By far, the best night’s sleep I have ever had in the backcountry. I was out by 9pm, slept straight to 2:30am, and didn’t get out of the tent until 7am. The clouds turned into rain, with a steady drizzle early in the morning, and lasted until 9am-ish. Someone reported that the area got 0.2”, which was well received given the dearth of rain for a month. I was back on the trail shortly after 8am, still drizzling and very thick cloud cover.
The weather conditions were a blessing given the reports of 80+ degree struggles along the Dodson (11.5 mile trail) a couple weeks prior. I made excellent time in the 60-degree temps, cruising the Dodson pretty well, making it to Fresno Creek by 11am. There was a good flow of water in the Fresno just south of the trail, and plenty of pools. Up at the top of the next hill just above the Elephant Tusk Trail intersection, a young couple from New Hampshire caught up to me, and then I came across a large group (12) of “Fitpackers”, a guided trip for beginners.
It was overcast most of the way, at one point I was walking in clouds once I reached the 5,000′ elevation! I NEVER expected that coming into this hike! Soon after the clouds and the high point of the Dodson, I entered a really neat little alley that was almost lush with different vegetation, seemingly a little oasis. Again, just amazed by how much growth there is. I had a pre-conceived notion it was going to be like the desert I saw in Breaking Bad or No Country For Old Men, however, it would be difficult to find a spot to camp outside of a wash if it wasn’t for the prior campsites. Very pristine.
I trudged further and stopped at Smoky Creek Trail for a lunch break. During this, the Fitpackers and the NH couple leap-frogged me. I caught up to the Fitpackers at the top of the next rise, the last peak on the Dodson before the descent to Homer Wilson Ranch (HWR). Fortunately, the clouds started to clear a bit to enjoy some of the exceptional views. I ended up hiking the next mile or so with the Fitpacker guide chatting about his guide business and various places to backpack. The hike down to HWR was pretty easy, and the sky started clearing and by the time I was at HWR (2:30pm), it was mostly sunny.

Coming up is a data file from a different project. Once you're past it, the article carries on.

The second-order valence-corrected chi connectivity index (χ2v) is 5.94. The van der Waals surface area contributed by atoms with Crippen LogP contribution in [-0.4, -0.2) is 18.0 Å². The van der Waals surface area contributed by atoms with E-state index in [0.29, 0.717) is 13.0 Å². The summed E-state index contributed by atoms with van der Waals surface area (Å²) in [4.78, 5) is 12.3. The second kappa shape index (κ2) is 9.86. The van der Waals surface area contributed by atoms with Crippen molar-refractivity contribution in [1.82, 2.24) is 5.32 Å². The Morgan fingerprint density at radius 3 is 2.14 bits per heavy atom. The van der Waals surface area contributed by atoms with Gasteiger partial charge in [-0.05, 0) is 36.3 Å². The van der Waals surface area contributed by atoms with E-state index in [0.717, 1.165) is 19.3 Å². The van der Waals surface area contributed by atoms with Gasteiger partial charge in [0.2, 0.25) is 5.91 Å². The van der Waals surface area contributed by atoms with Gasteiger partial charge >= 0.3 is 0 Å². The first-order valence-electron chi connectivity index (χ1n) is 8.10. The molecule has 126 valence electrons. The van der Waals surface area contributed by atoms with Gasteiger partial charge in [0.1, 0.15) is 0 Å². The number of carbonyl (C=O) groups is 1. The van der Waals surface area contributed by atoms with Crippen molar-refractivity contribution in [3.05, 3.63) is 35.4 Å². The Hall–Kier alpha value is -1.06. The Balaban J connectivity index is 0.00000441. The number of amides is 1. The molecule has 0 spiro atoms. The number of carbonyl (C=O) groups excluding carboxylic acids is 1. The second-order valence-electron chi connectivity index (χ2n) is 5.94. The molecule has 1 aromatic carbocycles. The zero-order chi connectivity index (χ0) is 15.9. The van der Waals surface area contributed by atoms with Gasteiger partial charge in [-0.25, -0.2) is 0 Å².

The NH couple was there and left shortly. I was pretty much out of water, so I completely filled up and gave the rest of my water to the Fitpackers. I also took the opportunity to dry my tent rain fly. A nice little break, and then back on the trail around 3pm, hoping to knock off as much as I could on the Blue Creek Canyon trail to alleviate the climb the next morning. I also knew I had more left in the tank given the mild temperatures on the Dodson.
The beginning of the Blue Creek Canyon trail was very frustrating, as it was almost completely on the wash (as was the last mile of the Dodson), and I just hate walking on the loose rocks/gravel, especially with the new additional weight added to the pack and the rising temps. I also was unsure whether I was following the right path, but fortunately I met a couple day-hikers coming down that gave me confidence that I was okay. For future hikers who might have the same uncertainty, stay on the far right of the wash and keep on trudging toward the red-rock formations.
The scenery of the red-rock formations motivated me, as they were really neat to take in, and resulted in one of the best pictures of my trip.
Another thing that continually amazed me about this place is all the different and diverse geology and ecological zones. This is like ten parks wrapped up into one.
I was starting to wane quite a bit (over 13 miles for the day by this point), and was really struggling to find a campsite. One of the day-hikers gave the tip of where they saw a site to the left of the trail as it left the wash, so I kept plowing ahead waiting for that to appear. I had one of those “if I don’t see it by the next turn, I give up” moments, and sure enough, the site was just before the bend on the left of the trail. (This is right next to Cedar Spring on the map, and is a fantastic site.) I followed the path up to the ridge, and snagged the site overlooking the spring. Absolutely beautiful!
Surprisingly, the two young guys from the day before (from Connecticut and Philly) came up an hour later and camped in the lower section near the trail. They stopped for a couple hours on the Dodson and took a break, allowing me to pass them without knowing it. The reverse sunset was beautiful, and I was all stoked to sleep under the stars for the first time ever. However, shortly before dark, ominous clouds formed and took over the sky, so I put the fly on the tent, and packed it in around 8pm. Sure enough, by 9pm it was drizzling again (but did not last too long).
13.8 miles hiked (including getting the cache). GPS log of the day.